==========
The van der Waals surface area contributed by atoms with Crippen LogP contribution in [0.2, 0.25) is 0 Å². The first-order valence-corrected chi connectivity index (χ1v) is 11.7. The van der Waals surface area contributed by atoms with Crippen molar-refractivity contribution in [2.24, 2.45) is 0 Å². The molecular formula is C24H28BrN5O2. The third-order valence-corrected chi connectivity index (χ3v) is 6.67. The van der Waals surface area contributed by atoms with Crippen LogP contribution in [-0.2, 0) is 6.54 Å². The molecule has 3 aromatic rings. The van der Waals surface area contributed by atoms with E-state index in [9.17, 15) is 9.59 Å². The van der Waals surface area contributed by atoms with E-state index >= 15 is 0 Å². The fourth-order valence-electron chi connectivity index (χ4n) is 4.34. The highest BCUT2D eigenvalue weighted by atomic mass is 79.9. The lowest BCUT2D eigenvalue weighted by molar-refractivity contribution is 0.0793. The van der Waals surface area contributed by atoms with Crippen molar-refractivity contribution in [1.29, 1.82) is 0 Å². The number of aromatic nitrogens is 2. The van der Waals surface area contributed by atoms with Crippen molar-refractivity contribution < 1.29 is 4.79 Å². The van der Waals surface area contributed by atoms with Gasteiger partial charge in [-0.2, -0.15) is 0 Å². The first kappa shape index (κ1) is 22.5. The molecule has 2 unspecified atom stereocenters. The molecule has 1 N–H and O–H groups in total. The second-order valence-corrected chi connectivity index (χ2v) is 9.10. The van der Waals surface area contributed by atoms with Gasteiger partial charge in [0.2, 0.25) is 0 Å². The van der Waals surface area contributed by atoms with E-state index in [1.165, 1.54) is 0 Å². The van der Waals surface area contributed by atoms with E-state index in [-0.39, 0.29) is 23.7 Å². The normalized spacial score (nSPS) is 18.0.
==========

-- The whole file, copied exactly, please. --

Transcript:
The van der Waals surface area contributed by atoms with Crippen LogP contribution in [0.2, 0.25) is 0 Å². The first-order valence-corrected chi connectivity index (χ1v) is 11.7. The van der Waals surface area contributed by atoms with Crippen molar-refractivity contribution in [2.24, 2.45) is 0 Å². The molecular formula is C24H28BrN5O2. The third-order valence-corrected chi connectivity index (χ3v) is 6.67. The van der Waals surface area contributed by atoms with Crippen LogP contribution in [-0.2, 0) is 6.54 Å². The molecule has 3 aromatic rings. The van der Waals surface area contributed by atoms with E-state index in [9.17, 15) is 9.59 Å². The van der Waals surface area contributed by atoms with E-state index >= 15 is 0 Å². The fourth-order valence-electron chi connectivity index (χ4n) is 4.34. The highest BCUT2D eigenvalue weighted by atomic mass is 79.9. The lowest BCUT2D eigenvalue weighted by molar-refractivity contribution is 0.0793. The van der Waals surface area contributed by atoms with Crippen molar-refractivity contribution in [1.29, 1.82) is 0 Å². The number of aromatic nitrogens is 2. The van der Waals surface area contributed by atoms with Crippen molar-refractivity contribution < 1.29 is 4.79 Å². The van der Waals surface area contributed by atoms with Gasteiger partial charge in [-0.2, -0.15) is 0 Å². The first kappa shape index (κ1) is 22.5. The molecule has 2 unspecified atom stereocenters. The molecule has 1 N–H and O–H groups in total. The second-order valence-corrected chi connectivity index (χ2v) is 9.10. The van der Waals surface area contributed by atoms with Gasteiger partial charge in [0.2, 0.25) is 0 Å². The van der Waals surface area contributed by atoms with E-state index in [1.165, 1.54) is 0 Å². The van der Waals surface area contributed by atoms with E-state index in [-0.39, 0.29) is 23.7 Å². The normalized spacial score (nSPS) is 18.0.